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3.
  • Aleksandrova, Krasimira, et al. (författare)
  • Metabolic syndrome and risks of colon and rectal cancer : the European prospective investigation into cancer and nutrition study.
  • 2011
  • Ingår i: Cancer prevention research (Philadelphia, Pa.). - 1940-6215. ; 4:11, s. 1873-83
  • Tidskriftsartikel (refereegranskat)abstract
    • Metabolic syndrome (MetS) is purportedly related to risk of developing colorectal cancer; however, the association of MetS, as defined according to recent international criteria, and colorectal cancer has not been yet evaluated. In particular, it remains unclear to what extent the MetS components individually account for such an association. We addressed these issues in a nested case-control study that included 1,093 incident cases matched (1:1) to controls by using incidence density sampling. Conditional logistic regression was used to estimate relative risks (RR) and 95% CIs. MetS was defined according to the criteria of the National Cholesterol Education Program/Adult Treatment Panel III (NCEP/ATPIII), the International Diabetes Federation (IDF), and the 2009 harmonized definition. Among individual components, abdominal obesity (RR = 1.51; 95% CI: 1.16-1.96) was associated with colon cancer, whereas abnormal glucose metabolism was associated with both colon (RR = 2.05; 95% CI: 1.57-2.68) and rectal cancer (RR = 2.07; 95% CI: 1.45-2.96). MetS, as defined by each of the definitions, was similarly associated with colon cancer (e.g., RR = 1.91; 95% CI: 1.47-2.42 for MetS by NCEP/ATPIII), whereas MetS by NCEP/ATPIII, but not IDF or harmonized definition, was associated with rectal cancer (RR = 1.45; 95% CI: 1.02-2.06). Overall, these associations were stronger in women than in men. However, the association between MetS and colorectal cancer was accounted for by abdominal obesity and abnormal glucose metabolism such that MetS did not provide risk information beyond these components (likelihood ratio test P = 0.10 for MetS by NCEP/ATPIII). These data suggest that simple assessment of abnormal glucose metabolism and/or abdominal obesity to identify individuals at colorectal cancer risk may have higher clinical utility than applying more complex MetS definitions. Cancer Prev Res; 4(11); 1873-83. ©2011 AACR.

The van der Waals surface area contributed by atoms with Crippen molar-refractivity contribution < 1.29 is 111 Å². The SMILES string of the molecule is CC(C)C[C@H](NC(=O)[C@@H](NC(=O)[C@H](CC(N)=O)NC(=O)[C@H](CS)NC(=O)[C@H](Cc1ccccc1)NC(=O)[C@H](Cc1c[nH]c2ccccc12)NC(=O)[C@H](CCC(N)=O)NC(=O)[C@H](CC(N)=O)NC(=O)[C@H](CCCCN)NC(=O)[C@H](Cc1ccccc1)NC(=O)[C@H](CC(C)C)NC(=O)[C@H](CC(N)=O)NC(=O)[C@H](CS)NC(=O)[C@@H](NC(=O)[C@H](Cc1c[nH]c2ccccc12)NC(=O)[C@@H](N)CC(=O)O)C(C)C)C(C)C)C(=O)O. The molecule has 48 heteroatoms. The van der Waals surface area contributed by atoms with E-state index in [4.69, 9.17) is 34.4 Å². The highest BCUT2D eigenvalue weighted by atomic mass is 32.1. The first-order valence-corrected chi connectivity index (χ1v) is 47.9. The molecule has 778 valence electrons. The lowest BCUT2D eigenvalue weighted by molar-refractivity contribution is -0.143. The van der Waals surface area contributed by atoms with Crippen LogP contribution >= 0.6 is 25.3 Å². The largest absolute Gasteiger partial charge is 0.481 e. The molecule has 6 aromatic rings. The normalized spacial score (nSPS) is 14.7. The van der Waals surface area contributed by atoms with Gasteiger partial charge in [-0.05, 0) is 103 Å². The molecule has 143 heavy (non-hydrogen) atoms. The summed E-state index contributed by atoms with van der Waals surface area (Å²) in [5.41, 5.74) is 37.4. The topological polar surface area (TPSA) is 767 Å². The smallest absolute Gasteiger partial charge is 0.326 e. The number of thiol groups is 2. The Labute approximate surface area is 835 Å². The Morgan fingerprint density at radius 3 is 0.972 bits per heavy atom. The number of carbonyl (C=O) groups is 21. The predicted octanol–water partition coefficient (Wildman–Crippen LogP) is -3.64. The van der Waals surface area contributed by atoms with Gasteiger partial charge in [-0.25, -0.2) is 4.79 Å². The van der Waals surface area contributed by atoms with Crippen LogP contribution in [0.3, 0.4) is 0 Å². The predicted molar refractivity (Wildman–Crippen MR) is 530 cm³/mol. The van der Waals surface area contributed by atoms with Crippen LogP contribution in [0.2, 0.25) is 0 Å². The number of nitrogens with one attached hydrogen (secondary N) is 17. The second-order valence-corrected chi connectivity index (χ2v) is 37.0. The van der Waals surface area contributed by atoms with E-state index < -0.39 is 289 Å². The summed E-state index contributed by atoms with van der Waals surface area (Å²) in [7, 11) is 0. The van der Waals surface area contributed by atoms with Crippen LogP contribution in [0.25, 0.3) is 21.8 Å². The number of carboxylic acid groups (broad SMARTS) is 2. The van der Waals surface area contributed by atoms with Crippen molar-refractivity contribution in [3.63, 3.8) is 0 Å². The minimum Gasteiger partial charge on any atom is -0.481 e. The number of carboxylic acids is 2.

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4.
  • Romaguera, Dora, et al. (författare)
  • Mediterranean dietary patterns and prospective weight change in participants of the EPIC-PANACEA project
  • 2010
  • Ingår i: American Journal of Clinical Nutrition. - Amer Soc Clinical Nutrition. - 0002-9165. ; 92:4, s. 912-921
  • Tidskriftsartikel (refereegranskat)abstract
    • Background: There is an association between a greater adherence to a Mediterranean diet and a reduced risk of developing chronic diseases. However, it is not clear whether this dietary pattern may be protective also against the development of obesity. Objective: We assessed the association between the adherence to the Mediterranean dietary pattern (MDP), prospective weight change, and the incidence of overweight or obesity. Design: We conducted a prospective cohort study the European Prospective Investigation into Cancer and Nutrition Physical Activity, Nutrition, Alcohol Consumption, Cessation of Smoking, Eating Out of Home, and Obesity (EPIC-PANACEA) project in 373,803 individuals (103,455 men and 270,348 women; age range: 25-70 y) from 10 European countries. Anthropometric measurements were obtained at recruitment and after a median follow-up time of 5 y. The relative Mediterranean Diet Score (rMED; score range: 0-18) was used to assess adherence to the MDP according to the consumption of 9 dietary components that are characteristic of the Mediterranean diet. The association between the rMED and 5-y weight change was modeled through multiadjusted mixed-effects linear regression. Results: Individuals with a high adherence to the MDP according to the rMED (11-18 points) showed a 5-y weight change of 0.16 kg (95% CI: 0.24, 0.07 kg) and were 10% (95% CI: 4%, 18%) less likely to develop overweight or obesity than were individuals with a low adherence to the MDP (0-6 points). The low meat content of the Mediterranean diet seemed to account for most of its positive effect against weight gain. Conclusion: This study shows that promoting the MDP as a model of healthy eating may help to prevent weight gain and the development of obesity. Am J Clin Nutr 2010;92:912-21.